Writer: Phillip Kennedy Johnson
Artist: Rafa Sandoval
Colorist: Matt Herms
Letterer: Dave Sharpe
Cover Artist: Steve Beach
Publisher: DC Comics
The threat of Metallo and Cyborg Superman has been resolved, but now Superman will face a different kind of enemy: the Blue Earth Movement. For a while, Blue Earth have been nuisances to the Superfamily, but now their mysterious and young leader Norah Stone has requested an interview with the Daily Planet. Her one condition: Clark Kent must interview her. See what trouble ensues for Clark in Action Comics #1057.
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I’ll get this out of the way, I’m not a fan of the Blue Earth Movement storyline, I haven’t been since it was first introduced following the Warworld Saga. It just feels like a lazy stand-in for any and all radical extremist groups in America who are anti-immigration and the immigrants in this scenario are the Warworld Refugees. However, despite my misgivings about this storyline, I’m hopeful that Phillip Kennedy Johnson and Rafa Sandoval will deliver something good, or at least something that’s not as bad as I think it could be. Also, the synopsis probably spoils a lot of what’s going to happen in the next few issues ’cause most of it doesn’t happen here, and that’s the only SPOILER I’ll have in this review.
The comic starts in a very wholesome manner with Superman just sitting on a construction beam with a Steelworks worker and is sharing lunch with him, which is illustrated brilliantly by Rafa Sandoval. The two have a chummy conversation with each other that gets a little serious but quickly turns wholesome again thanks to Superman’s sincerity. Superman soon flies to work at the Daily Planet where Lois informs him that they’re interviewing the leader and founder of the Blue Earth movement, the enigmatic Norah Stone, who personally requested that Clark Kent interview her.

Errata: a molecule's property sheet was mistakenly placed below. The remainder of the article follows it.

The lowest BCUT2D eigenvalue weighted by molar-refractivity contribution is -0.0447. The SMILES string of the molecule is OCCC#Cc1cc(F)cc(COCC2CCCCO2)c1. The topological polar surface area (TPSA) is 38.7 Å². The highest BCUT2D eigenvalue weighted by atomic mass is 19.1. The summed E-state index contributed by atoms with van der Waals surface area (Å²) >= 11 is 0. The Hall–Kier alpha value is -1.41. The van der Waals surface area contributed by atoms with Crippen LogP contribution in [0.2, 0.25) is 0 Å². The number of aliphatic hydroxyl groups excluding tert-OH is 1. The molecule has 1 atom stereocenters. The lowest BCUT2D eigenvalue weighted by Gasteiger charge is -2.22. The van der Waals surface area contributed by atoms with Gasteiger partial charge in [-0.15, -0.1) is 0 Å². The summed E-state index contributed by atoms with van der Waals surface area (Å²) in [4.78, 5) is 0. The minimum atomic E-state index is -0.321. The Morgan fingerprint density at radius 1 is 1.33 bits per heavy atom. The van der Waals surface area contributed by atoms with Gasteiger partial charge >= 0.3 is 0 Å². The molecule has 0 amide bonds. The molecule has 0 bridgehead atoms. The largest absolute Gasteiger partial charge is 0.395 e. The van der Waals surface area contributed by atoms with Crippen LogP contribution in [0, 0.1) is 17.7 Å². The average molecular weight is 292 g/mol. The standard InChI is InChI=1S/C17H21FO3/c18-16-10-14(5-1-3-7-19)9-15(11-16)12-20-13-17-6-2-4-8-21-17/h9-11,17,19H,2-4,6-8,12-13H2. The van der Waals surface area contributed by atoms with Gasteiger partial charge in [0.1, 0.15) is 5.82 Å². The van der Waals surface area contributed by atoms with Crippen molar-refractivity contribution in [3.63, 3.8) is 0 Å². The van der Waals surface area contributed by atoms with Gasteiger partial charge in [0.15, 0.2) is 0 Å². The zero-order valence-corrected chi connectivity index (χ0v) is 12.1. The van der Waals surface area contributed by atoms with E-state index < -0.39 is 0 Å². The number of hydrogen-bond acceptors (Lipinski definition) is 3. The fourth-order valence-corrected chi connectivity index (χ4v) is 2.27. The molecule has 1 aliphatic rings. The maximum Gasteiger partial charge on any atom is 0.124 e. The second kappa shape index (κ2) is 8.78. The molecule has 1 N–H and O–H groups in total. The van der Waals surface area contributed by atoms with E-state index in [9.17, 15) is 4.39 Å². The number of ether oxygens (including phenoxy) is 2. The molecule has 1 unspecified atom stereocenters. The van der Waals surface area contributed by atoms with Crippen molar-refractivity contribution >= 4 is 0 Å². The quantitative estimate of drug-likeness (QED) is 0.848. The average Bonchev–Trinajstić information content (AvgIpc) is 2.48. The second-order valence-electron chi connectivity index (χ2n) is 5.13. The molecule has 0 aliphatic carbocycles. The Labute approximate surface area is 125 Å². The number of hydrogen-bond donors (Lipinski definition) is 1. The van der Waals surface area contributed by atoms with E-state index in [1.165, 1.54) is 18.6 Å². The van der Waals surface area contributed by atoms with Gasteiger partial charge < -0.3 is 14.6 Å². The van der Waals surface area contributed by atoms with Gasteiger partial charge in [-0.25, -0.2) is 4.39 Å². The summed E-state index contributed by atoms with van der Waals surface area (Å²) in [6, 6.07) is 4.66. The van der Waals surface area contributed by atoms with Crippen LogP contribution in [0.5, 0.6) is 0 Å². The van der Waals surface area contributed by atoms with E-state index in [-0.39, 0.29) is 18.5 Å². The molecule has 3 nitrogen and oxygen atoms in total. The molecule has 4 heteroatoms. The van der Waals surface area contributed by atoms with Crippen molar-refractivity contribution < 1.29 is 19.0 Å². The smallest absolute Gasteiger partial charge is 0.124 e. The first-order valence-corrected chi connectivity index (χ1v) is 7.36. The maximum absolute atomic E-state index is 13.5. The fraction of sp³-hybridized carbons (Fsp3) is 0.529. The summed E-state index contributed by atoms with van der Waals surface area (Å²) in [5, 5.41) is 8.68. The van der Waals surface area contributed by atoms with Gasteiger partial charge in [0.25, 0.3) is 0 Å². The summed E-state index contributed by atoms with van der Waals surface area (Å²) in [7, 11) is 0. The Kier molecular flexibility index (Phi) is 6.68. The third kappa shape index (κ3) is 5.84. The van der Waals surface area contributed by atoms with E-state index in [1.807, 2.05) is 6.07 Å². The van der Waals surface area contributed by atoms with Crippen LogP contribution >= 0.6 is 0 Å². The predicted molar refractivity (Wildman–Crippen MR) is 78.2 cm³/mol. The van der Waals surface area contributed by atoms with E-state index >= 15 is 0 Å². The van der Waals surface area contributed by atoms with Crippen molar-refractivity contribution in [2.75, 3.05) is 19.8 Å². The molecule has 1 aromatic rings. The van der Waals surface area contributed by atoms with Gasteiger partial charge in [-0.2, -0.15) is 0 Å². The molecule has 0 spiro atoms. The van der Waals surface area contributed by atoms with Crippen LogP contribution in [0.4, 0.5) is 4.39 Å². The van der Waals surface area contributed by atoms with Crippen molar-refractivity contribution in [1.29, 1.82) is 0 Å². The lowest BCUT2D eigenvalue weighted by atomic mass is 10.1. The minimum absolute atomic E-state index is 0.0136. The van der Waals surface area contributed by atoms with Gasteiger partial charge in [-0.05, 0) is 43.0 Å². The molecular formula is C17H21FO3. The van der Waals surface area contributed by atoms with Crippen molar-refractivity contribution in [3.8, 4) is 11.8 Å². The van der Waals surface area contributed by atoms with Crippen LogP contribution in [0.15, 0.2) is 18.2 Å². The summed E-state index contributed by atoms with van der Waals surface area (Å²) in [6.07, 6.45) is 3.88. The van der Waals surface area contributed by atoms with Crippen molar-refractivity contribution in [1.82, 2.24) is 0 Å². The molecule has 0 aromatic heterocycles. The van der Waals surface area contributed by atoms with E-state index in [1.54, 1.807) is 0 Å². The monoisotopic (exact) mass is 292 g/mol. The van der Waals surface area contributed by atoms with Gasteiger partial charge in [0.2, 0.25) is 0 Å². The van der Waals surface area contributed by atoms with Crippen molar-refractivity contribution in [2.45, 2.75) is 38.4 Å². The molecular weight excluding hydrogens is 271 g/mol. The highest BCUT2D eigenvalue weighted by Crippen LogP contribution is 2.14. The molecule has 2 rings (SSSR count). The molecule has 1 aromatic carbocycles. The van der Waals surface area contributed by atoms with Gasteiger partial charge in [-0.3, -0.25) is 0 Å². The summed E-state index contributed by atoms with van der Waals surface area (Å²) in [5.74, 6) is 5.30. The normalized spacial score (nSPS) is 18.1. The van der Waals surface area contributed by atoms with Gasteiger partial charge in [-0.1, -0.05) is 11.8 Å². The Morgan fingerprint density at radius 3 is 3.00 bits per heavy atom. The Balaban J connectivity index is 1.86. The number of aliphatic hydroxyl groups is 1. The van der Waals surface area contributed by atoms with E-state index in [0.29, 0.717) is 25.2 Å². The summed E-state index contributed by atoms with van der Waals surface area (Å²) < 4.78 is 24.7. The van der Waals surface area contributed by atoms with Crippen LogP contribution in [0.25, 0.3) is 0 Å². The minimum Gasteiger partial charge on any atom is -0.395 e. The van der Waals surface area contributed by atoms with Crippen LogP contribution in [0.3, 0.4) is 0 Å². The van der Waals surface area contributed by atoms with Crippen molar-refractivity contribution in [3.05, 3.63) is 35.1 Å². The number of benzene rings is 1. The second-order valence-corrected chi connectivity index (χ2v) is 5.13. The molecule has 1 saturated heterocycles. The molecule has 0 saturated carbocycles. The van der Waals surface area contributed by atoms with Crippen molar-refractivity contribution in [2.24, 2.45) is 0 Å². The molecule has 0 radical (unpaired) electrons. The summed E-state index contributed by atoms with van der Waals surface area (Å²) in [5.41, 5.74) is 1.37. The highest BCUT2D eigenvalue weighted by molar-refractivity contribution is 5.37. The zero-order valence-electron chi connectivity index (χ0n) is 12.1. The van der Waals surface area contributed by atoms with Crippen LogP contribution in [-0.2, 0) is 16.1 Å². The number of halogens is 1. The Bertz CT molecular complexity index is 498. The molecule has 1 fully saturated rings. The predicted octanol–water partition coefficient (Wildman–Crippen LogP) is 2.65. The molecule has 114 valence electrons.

Let’s start with the good stuff. The art from Rafa Sandoval is great as always and Matt Herms’ color work just makes it excellent when it covers both Superman and Clark Kent, even though there’s not much action in this issue. Speaking of Clark Kent, Phillip Kennedy Johnson does a good job in writing Clark as a sincere reporter who sticks to the facts, keeps his cool, and never goes below the belt. This is also helped by how Sandoval portrays Clark as both a lovable goof at times while tempering that with his serious and composed side when he’s interviewing Norah Stone. Speaking of Norah, let’s get to the bad stuff.
As I said, I’m not a fan of this Blue Earth storyline or the group itself, not because there couldn’t be such a group in the DC setting, but rather this group isn’t as interesting as it could be if Johnson properly grounded it in DC’s history in the current continuity, and I’ll leave it at that. It’s too early to say whether or not Norah Stone is a solid villainess for Superman, she’s clearly shady as sin as Clark discovers during their interview and that wristband is obviously sinister.
My main problem is that the interview was barely interesting until the last part where Norah says some things that clearly get under Clark’s skin. But other than that, this storyline isn’t any more interesting than all the other Superman stories that tackle xenophobia toward Superman but now it’s the Warworld Refugees. Also, Blue Earth was never a real threat to Superman or the Superfamily when they were introduced, it was Metallo and Cyborg Superman who were the real threats. In fact, the previous issue had the Blue Earth members discussing how they were on the decline before this issue, so they don’t feel like a widespread group either. The ending indicates that Blue Earth might become more dangerous to Superman, but I’m not holding my breath.
Action Comics #1057 has Clark Kent interview the mysterious young leader of the Blue Earth movement, Norah Stone. The art and colors from Rafa Sandoval and Matt Herms are great, and while there’s not much action in this issue, the writing is okay. It’s too soon to say whether Norah Stone is a solid villainess yet, and clearly there’s more to Blue Earth than we’ve seen before. But aside from the interview, not much else happens in the main story, while the backups do some heavy lifting themselves with their stories.